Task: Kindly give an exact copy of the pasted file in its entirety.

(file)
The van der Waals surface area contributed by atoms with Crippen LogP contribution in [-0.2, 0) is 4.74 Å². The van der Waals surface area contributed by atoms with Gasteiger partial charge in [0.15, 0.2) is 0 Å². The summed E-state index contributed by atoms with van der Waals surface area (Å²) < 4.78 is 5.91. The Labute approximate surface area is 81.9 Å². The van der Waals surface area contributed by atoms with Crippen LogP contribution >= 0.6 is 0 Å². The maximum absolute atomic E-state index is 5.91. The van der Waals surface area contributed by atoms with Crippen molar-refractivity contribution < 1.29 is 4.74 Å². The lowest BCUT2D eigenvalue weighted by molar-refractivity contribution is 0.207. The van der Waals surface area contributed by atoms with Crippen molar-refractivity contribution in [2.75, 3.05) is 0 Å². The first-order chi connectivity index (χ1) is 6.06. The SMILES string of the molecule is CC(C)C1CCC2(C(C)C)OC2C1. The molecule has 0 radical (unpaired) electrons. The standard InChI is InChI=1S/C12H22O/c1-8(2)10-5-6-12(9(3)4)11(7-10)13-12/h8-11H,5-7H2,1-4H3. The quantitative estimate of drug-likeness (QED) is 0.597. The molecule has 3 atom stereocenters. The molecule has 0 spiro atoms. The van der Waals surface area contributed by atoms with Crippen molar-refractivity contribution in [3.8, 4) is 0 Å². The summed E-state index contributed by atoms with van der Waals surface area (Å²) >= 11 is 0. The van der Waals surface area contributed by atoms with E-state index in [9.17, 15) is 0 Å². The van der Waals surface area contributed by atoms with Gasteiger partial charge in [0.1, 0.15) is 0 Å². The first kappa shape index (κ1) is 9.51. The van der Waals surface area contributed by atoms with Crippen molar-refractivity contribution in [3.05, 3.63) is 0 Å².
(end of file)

The van der Waals surface area contributed by atoms with Crippen LogP contribution in [-0.2, 0) is 4.74 Å². The van der Waals surface area contributed by atoms with Gasteiger partial charge in [0.15, 0.2) is 0 Å². The summed E-state index contributed by atoms with van der Waals surface area (Å²) < 4.78 is 5.91. The Labute approximate surface area is 81.9 Å². The van der Waals surface area contributed by atoms with Crippen LogP contribution >= 0.6 is 0 Å². The maximum absolute atomic E-state index is 5.91. The van der Waals surface area contributed by atoms with Crippen molar-refractivity contribution < 1.29 is 4.74 Å². The lowest BCUT2D eigenvalue weighted by molar-refractivity contribution is 0.207. The van der Waals surface area contributed by atoms with Crippen molar-refractivity contribution in [2.75, 3.05) is 0 Å². The first-order chi connectivity index (χ1) is 6.06. The SMILES string of the molecule is CC(C)C1CCC2(C(C)C)OC2C1. The molecule has 0 radical (unpaired) electrons. The standard InChI is InChI=1S/C12H22O/c1-8(2)10-5-6-12(9(3)4)11(7-10)13-12/h8-11H,5-7H2,1-4H3. The quantitative estimate of drug-likeness (QED) is 0.597. The molecule has 3 atom stereocenters. The molecule has 0 spiro atoms. The van der Waals surface area contributed by atoms with Crippen molar-refractivity contribution in [3.8, 4) is 0 Å². The summed E-state index contributed by atoms with van der Waals surface area (Å²) >= 11 is 0. The van der Waals surface area contributed by atoms with E-state index in [9.17, 15) is 0 Å². The van der Waals surface area contributed by atoms with Gasteiger partial charge in [0.1, 0.15) is 0 Å². The first kappa shape index (κ1) is 9.51. The van der Waals surface area contributed by atoms with Crippen molar-refractivity contribution in [3.05, 3.63) is 0 Å².